Talk:Travel to work area

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Unnecessary removal of key page details[edit]

Thanks to Demograph for changing the reference to Department for Work and Pensions but sorry to say the latest change to this page seems to have destroyed the nature of the information being aimed at by the page title!

This is not a page about the population that lives in any given urban area it is about the number of people who travel into a regional centre for work; the number of jobs in those areas. There are plenty of other pages giving urban population. This one was purely about the administrative tool called a “Travel to Work Area”.

It would have been perfectly acceptable to ADD the population to the original table, but to completely remove that table and replace it with a different list of total population seems to me to be contrary to the principles of Wikipedia.

I am therefore restoring my original accurate table about jobs, taken from Government statistics, and adding the population figures given by Demograph where relevant. Whilst I accept that the job figures are older than the most recent population figures, these are illustrative of the size of the job market and therefore of interest to Wiki users.

Cannot help therefore but question the motivation for changing the original table. What was the point in taking the work figures off the page altogether? Yes it's useful to see the population figures too, but to have totally deleted the figures for the jobs, effectively ruined the point of the page!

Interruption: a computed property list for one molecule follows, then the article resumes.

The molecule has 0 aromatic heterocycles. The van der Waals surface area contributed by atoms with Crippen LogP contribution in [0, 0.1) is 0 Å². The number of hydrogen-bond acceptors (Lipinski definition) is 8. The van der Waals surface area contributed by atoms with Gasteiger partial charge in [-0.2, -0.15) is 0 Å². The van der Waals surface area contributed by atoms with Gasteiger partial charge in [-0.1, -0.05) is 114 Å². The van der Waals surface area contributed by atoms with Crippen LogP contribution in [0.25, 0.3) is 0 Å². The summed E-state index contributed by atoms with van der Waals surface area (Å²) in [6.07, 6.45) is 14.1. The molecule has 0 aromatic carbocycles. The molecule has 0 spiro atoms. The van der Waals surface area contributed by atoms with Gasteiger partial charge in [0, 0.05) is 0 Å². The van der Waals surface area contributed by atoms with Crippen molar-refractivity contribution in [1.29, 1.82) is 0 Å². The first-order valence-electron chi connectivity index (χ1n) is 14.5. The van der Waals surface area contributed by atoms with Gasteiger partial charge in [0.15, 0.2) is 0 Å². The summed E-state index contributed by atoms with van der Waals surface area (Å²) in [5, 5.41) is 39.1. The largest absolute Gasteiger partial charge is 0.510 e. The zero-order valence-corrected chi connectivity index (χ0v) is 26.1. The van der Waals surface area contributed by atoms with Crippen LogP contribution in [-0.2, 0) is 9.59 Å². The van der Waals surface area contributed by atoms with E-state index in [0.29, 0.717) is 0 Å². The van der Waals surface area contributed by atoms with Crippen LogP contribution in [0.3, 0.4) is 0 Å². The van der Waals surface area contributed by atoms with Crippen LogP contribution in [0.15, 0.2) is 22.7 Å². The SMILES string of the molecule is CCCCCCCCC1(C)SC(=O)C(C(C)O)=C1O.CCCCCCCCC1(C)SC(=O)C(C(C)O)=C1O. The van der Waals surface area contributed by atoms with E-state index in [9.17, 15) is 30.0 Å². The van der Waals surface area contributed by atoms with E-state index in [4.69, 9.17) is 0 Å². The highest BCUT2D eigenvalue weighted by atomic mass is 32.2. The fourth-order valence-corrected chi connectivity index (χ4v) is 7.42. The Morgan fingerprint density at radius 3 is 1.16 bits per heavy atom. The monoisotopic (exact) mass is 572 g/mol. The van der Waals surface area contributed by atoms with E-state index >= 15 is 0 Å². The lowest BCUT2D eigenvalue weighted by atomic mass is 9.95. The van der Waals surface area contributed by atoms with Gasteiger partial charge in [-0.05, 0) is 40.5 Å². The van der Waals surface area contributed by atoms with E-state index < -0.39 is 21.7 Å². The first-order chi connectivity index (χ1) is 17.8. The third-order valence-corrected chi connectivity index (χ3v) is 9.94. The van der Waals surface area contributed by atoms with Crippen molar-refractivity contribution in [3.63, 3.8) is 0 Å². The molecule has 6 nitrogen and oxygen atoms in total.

Please do not delete the job figures unless there are more recent figures available.

Signed by mapmark.

Different TTWAs[edit]

There are two different sets of TTWAs - one (56 areas) solely used within the State of the Cities report which does not cover the entire country, best fits to local authority areas, and combines some towns together, and the other as defined by the ONS which has 308 areas, covers the entire country and has nothing to do with local authority areas.

The article is currently a confusing combination of the two measures. As the State of the Cities report version does not cover the entire UK, and specifically states within its own FAQ that its data is not to be used outside that report, I suggest that the article needs a serious rewrite and should use the ONS data as the primary measure, with State of the Cities mentioned as a secondary measure. Fingerpuppet 21:59, 4 September 2007 (UTC)